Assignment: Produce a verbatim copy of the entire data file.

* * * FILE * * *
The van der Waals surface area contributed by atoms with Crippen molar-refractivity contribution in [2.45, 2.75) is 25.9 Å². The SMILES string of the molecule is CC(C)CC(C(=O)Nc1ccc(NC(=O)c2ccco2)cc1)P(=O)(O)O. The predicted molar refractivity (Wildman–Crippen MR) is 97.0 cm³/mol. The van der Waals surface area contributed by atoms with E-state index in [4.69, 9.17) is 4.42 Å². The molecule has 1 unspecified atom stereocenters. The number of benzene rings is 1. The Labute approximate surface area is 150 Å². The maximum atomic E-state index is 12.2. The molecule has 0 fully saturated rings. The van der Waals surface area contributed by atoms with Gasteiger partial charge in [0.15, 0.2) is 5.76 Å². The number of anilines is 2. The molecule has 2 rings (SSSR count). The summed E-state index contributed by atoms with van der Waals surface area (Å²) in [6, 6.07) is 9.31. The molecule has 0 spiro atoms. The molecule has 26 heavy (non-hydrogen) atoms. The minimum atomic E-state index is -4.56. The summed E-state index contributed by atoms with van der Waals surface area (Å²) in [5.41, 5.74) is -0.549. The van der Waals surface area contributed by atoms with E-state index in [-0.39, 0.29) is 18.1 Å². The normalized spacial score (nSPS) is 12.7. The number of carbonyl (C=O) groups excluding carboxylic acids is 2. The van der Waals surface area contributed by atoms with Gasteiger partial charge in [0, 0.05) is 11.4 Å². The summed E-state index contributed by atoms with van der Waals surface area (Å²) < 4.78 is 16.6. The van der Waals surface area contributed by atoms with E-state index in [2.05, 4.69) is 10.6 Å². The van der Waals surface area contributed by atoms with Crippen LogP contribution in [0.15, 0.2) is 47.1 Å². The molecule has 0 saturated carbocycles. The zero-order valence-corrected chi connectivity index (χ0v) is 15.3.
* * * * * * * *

The van der Waals surface area contributed by atoms with Crippen molar-refractivity contribution in [2.45, 2.75) is 25.9 Å². The SMILES string of the molecule is CC(C)CC(C(=O)Nc1ccc(NC(=O)c2ccco2)cc1)P(=O)(O)O. The predicted molar refractivity (Wildman–Crippen MR) is 97.0 cm³/mol. The van der Waals surface area contributed by atoms with E-state index in [4.69, 9.17) is 4.42 Å². The molecule has 1 unspecified atom stereocenters. The number of benzene rings is 1. The Labute approximate surface area is 150 Å². The maximum atomic E-state index is 12.2. The molecule has 0 fully saturated rings. The van der Waals surface area contributed by atoms with Gasteiger partial charge in [0.15, 0.2) is 5.76 Å². The number of anilines is 2. The molecule has 2 rings (SSSR count). The summed E-state index contributed by atoms with van der Waals surface area (Å²) in [6, 6.07) is 9.31. The molecule has 0 spiro atoms. The molecule has 26 heavy (non-hydrogen) atoms. The minimum atomic E-state index is -4.56. The summed E-state index contributed by atoms with van der Waals surface area (Å²) in [5.41, 5.74) is -0.549. The van der Waals surface area contributed by atoms with E-state index in [-0.39, 0.29) is 18.1 Å². The normalized spacial score (nSPS) is 12.7. The number of carbonyl (C=O) groups excluding carboxylic acids is 2. The van der Waals surface area contributed by atoms with Gasteiger partial charge in [0, 0.05) is 11.4 Å². The summed E-state index contributed by atoms with van der Waals surface area (Å²) < 4.78 is 16.6. The van der Waals surface area contributed by atoms with E-state index in [2.05, 4.69) is 10.6 Å². The van der Waals surface area contributed by atoms with Crippen LogP contribution in [0.15, 0.2) is 47.1 Å². The molecule has 0 saturated carbocycles. The zero-order valence-corrected chi connectivity index (χ0v) is 15.3.